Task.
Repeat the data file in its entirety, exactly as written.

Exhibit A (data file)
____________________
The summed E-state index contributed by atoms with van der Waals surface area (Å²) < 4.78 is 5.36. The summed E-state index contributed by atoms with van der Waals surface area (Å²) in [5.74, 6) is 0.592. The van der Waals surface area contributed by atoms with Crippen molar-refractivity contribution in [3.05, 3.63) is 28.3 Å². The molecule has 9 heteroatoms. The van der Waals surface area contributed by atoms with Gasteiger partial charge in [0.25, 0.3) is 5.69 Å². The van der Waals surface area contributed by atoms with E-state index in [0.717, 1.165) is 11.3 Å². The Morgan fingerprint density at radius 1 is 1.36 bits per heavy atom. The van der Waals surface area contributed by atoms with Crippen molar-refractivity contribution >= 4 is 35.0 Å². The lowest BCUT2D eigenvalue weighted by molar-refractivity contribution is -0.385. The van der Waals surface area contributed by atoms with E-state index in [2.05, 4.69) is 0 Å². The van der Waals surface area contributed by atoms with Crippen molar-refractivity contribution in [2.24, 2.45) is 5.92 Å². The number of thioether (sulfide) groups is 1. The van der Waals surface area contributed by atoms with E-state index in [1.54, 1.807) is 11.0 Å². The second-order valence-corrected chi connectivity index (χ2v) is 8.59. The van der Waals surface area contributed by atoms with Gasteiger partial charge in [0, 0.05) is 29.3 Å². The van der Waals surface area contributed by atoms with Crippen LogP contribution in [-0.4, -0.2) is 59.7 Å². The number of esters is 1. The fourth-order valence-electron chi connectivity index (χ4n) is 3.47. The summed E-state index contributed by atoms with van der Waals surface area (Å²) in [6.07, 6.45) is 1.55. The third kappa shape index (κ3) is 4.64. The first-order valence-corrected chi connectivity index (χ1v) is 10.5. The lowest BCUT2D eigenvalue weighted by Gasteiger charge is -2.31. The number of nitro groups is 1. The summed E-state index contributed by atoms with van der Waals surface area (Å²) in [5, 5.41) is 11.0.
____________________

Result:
The summed E-state index contributed by atoms with van der Waals surface area (Å²) < 4.78 is 5.36. The summed E-state index contributed by atoms with van der Waals surface area (Å²) in [5.74, 6) is 0.592. The van der Waals surface area contributed by atoms with Crippen molar-refractivity contribution in [3.05, 3.63) is 28.3 Å². The molecule has 9 heteroatoms. The van der Waals surface area contributed by atoms with Gasteiger partial charge in [0.25, 0.3) is 5.69 Å². The van der Waals surface area contributed by atoms with E-state index in [0.717, 1.165) is 11.3 Å². The Morgan fingerprint density at radius 1 is 1.36 bits per heavy atom. The van der Waals surface area contributed by atoms with Crippen molar-refractivity contribution >= 4 is 35.0 Å². The lowest BCUT2D eigenvalue weighted by molar-refractivity contribution is -0.385. The van der Waals surface area contributed by atoms with E-state index in [2.05, 4.69) is 0 Å². The van der Waals surface area contributed by atoms with Crippen molar-refractivity contribution in [2.24, 2.45) is 5.92 Å². The number of thioether (sulfide) groups is 1. The van der Waals surface area contributed by atoms with E-state index in [1.54, 1.807) is 11.0 Å². The second-order valence-corrected chi connectivity index (χ2v) is 8.59. The van der Waals surface area contributed by atoms with Gasteiger partial charge in [0, 0.05) is 29.3 Å². The van der Waals surface area contributed by atoms with Crippen LogP contribution in [-0.4, -0.2) is 59.7 Å². The number of esters is 1. The fourth-order valence-electron chi connectivity index (χ4n) is 3.47. The summed E-state index contributed by atoms with van der Waals surface area (Å²) in [6.07, 6.45) is 1.55. The third kappa shape index (κ3) is 4.64. The first-order valence-corrected chi connectivity index (χ1v) is 10.5. The lowest BCUT2D eigenvalue weighted by Gasteiger charge is -2.31. The number of nitro groups is 1. The summed E-state index contributed by atoms with van der Waals surface area (Å²) in [5, 5.41) is 11.0.